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The Pulverisation of Australian Rugby

Bruce Ross

Ken Catchpole (46)
pulverise (iz), v. 1. v.t. Reduce to powder or dust; (fig.) demolish, crush, smash. 2. v.i. Crumble to dust. {ME, f. LL pulverizare]

Rebels, Force granted foreign recruit concession
THE ARU has granted Super Rugby expansion franchises Melbourne Rebels and Western Force a concession to recruit seven foreign players to help them to compete with the traditional powers in NSW, Queensland and the ACT.
The Brumbies, NSW Waratahs and Queensland Reds are allowed to recruit two foreign players, one marquee and one developmental.
The Rebels and the Force will be able to recruit a marquee import as well as six foreign development players, who will eventually become eligible to play for the Wallabies.

Let's put this in context. The AFL has 18 teams; the NRL has 16 teams; and the A-League has 10 teams. Australian Rugby has just 5 professional teams. So "part of our approach to share the talent around the country" and to meet the challenge of the other codes is to reduce by ten the number of professional contracts potentially available to locally produced players. Brilliant! Far-sighted and cost effective. It gives the ARU further justification to reduce the pittance it doles out to club rugby.

Those who battled on through Brett Harris's article eventually came to this Churchillian proclamation: "I'd love to see our teams come first, second, third, fourth and fifth in the competition."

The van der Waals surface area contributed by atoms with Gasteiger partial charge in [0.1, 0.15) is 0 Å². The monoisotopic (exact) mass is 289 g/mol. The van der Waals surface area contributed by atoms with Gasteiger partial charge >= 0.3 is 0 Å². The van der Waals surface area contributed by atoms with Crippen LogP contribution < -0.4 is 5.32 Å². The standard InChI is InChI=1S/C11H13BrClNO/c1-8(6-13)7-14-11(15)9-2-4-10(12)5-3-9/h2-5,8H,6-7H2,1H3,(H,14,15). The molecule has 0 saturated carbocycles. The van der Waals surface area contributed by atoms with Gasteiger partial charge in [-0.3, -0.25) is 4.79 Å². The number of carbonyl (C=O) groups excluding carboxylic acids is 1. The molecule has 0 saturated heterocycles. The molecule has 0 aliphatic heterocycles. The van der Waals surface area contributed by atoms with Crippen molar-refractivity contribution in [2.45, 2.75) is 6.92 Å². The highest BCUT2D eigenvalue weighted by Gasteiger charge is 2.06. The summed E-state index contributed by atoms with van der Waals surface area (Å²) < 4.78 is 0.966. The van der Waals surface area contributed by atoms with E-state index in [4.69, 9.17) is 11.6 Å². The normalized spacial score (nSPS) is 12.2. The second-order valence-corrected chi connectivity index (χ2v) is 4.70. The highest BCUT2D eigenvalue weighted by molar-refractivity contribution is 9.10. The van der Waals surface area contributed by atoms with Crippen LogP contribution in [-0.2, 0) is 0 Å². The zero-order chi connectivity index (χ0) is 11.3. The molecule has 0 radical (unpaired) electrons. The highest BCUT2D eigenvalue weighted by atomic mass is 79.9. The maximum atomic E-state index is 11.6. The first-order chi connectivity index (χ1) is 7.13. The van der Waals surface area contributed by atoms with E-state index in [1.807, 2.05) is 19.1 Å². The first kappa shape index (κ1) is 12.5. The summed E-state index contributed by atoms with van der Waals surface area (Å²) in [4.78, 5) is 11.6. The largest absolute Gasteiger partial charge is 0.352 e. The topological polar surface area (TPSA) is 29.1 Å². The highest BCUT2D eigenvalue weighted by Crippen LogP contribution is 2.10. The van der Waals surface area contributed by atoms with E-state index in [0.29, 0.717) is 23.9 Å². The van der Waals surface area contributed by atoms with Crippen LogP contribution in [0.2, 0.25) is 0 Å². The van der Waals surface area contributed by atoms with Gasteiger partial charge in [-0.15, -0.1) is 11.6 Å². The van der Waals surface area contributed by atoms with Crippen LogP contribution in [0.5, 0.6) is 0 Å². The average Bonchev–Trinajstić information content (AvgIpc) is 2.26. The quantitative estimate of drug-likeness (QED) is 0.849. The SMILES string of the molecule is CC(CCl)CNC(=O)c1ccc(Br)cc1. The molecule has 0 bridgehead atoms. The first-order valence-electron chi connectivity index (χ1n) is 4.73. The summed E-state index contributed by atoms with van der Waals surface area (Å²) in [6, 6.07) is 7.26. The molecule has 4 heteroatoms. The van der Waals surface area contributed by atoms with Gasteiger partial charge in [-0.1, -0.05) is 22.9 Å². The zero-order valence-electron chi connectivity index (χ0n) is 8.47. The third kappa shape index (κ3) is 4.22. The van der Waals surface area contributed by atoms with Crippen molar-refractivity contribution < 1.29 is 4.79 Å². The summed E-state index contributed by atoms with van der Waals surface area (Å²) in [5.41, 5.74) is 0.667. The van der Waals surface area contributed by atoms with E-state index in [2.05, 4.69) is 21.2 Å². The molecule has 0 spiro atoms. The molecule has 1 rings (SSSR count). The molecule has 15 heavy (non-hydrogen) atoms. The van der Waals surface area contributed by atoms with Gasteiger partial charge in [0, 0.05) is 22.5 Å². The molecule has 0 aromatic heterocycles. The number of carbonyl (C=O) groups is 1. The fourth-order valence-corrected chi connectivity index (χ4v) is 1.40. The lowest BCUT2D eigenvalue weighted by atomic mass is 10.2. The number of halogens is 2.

There's a vision statement for you. Pithy but heart stirring. I'd like to see it emblazoned on T-shirts or become the punchline in a new Australian Rugby anthem. That's why we pay our man a million dollars a year, plus commensurate golden parachute conditions in case it all goes pear-shaped. Statesmanship doesn't come cheap

Just as Pommy grandfathers used to bore the grand-kids senseless by repetitively recalling: "I were actually listening to the radio when that great man intoned, 'We will fight them on the beaches, etc., etc.,' That was when I knew we'd beat the beastly Hun"; so in years to come we'll be able to get our grand-kids to flee to their beds by telling them, "I was actually reading Rupert's right-wing-rag when I read the Pulver Declaration, 'I'd love to see our teams come first, second, third, fourth and fifth in the competition.' That was when I knew we had the Mungoes by the gonads.".
 

lewisr

Bill McLean (32)
^ As above. Wouldn't you atleast start with one or two extras to see how it goes? I personally think the Force are the ones who are seriously struggling... The Rebels have shown that they are creating a culture. Injuries just aren't helping their cause at the moment.
 

Bruce Ross

Ken Catchpole (46)
Virtually explicit in the Pulver Pronouncement is the idea that Australian Rugby is incapable of producing sufficient players of international standard; evidenced by the stipulation that the additional import positions are to be restricted to those "who will eventually become eligible to play for the Wallabies."

Let us look at a simple alternative to the 457-Visa-isation of our sport.

The objective is to try to even up the playing field by favouring the disadvantaged franchises. Few of us would object to the underlying aim. The alternative strategy proposed would be for the ARU to allow the Western Force and Melbourne Rebels to lift their salary cap by say $500,000 on the proviso that the additional money was to be used to fully contract three additional players.